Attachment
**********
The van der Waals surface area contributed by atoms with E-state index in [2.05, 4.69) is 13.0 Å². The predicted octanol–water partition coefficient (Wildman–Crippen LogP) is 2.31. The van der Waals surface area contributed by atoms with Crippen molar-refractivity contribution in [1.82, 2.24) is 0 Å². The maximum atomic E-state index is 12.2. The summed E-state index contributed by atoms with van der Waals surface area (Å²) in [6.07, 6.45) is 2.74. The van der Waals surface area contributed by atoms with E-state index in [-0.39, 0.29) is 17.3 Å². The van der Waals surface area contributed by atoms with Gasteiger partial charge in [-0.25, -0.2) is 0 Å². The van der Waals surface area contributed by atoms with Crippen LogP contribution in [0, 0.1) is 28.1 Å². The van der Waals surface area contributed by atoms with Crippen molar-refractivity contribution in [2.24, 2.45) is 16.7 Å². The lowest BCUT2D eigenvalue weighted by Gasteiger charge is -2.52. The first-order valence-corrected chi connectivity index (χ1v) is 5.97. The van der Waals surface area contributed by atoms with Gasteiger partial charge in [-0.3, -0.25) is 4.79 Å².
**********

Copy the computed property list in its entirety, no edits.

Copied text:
The van der Waals surface area contributed by atoms with E-state index in [2.05, 4.69) is 13.0 Å². The predicted octanol–water partition coefficient (Wildman–Crippen LogP) is 2.31. The van der Waals surface area contributed by atoms with Crippen molar-refractivity contribution in [1.82, 2.24) is 0 Å². The maximum atomic E-state index is 12.2. The summed E-state index contributed by atoms with van der Waals surface area (Å²) in [6.07, 6.45) is 2.74. The van der Waals surface area contributed by atoms with E-state index in [-0.39, 0.29) is 17.3 Å². The van der Waals surface area contributed by atoms with Gasteiger partial charge in [-0.25, -0.2) is 0 Å². The van der Waals surface area contributed by atoms with Crippen LogP contribution in [0, 0.1) is 28.1 Å². The van der Waals surface area contributed by atoms with Crippen molar-refractivity contribution in [2.24, 2.45) is 16.7 Å². The lowest BCUT2D eigenvalue weighted by Gasteiger charge is -2.52. The first-order valence-corrected chi connectivity index (χ1v) is 5.97. The van der Waals surface area contributed by atoms with Gasteiger partial charge in [-0.3, -0.25) is 4.79 Å².